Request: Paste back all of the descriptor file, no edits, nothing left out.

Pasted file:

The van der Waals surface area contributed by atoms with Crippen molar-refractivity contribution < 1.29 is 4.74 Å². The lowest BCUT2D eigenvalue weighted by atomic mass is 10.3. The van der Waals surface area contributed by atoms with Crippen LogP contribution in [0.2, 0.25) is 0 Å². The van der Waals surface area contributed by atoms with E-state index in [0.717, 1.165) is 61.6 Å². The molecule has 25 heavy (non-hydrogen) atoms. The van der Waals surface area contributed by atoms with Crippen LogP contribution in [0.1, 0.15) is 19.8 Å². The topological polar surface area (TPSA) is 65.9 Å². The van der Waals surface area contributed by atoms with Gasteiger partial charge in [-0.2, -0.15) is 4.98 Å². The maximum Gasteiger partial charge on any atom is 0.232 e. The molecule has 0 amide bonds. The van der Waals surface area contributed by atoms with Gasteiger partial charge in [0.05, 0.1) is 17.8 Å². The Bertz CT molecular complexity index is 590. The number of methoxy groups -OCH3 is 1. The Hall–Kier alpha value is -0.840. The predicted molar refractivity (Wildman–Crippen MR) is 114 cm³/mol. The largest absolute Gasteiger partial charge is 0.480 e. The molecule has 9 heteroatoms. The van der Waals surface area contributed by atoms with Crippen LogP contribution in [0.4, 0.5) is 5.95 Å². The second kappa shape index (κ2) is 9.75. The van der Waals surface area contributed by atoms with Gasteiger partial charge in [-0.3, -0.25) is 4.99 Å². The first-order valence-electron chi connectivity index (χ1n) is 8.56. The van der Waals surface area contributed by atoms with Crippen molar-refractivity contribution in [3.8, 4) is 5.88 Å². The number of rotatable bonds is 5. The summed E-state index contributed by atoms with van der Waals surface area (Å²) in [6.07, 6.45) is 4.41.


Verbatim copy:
The van der Waals surface area contributed by atoms with Crippen molar-refractivity contribution < 1.29 is 4.74 Å². The lowest BCUT2D eigenvalue weighted by atomic mass is 10.3. The van der Waals surface area contributed by atoms with Crippen LogP contribution in [0.2, 0.25) is 0 Å². The van der Waals surface area contributed by atoms with E-state index in [0.717, 1.165) is 61.6 Å². The molecule has 25 heavy (non-hydrogen) atoms. The van der Waals surface area contributed by atoms with Crippen LogP contribution in [0.1, 0.15) is 19.8 Å². The topological polar surface area (TPSA) is 65.9 Å². The van der Waals surface area contributed by atoms with Gasteiger partial charge in [-0.2, -0.15) is 4.98 Å². The maximum Gasteiger partial charge on any atom is 0.232 e. The molecule has 0 amide bonds. The van der Waals surface area contributed by atoms with Gasteiger partial charge in [0.05, 0.1) is 17.8 Å². The Bertz CT molecular complexity index is 590. The number of methoxy groups -OCH3 is 1. The Hall–Kier alpha value is -0.840. The predicted molar refractivity (Wildman–Crippen MR) is 114 cm³/mol. The largest absolute Gasteiger partial charge is 0.480 e. The molecule has 9 heteroatoms. The van der Waals surface area contributed by atoms with Crippen LogP contribution in [0.4, 0.5) is 5.95 Å². The second kappa shape index (κ2) is 9.75. The van der Waals surface area contributed by atoms with Gasteiger partial charge in [-0.3, -0.25) is 4.99 Å². The first-order valence-electron chi connectivity index (χ1n) is 8.56. The van der Waals surface area contributed by atoms with Crippen molar-refractivity contribution in [3.8, 4) is 5.88 Å². The number of rotatable bonds is 5. The summed E-state index contributed by atoms with van der Waals surface area (Å²) in [6.07, 6.45) is 4.41.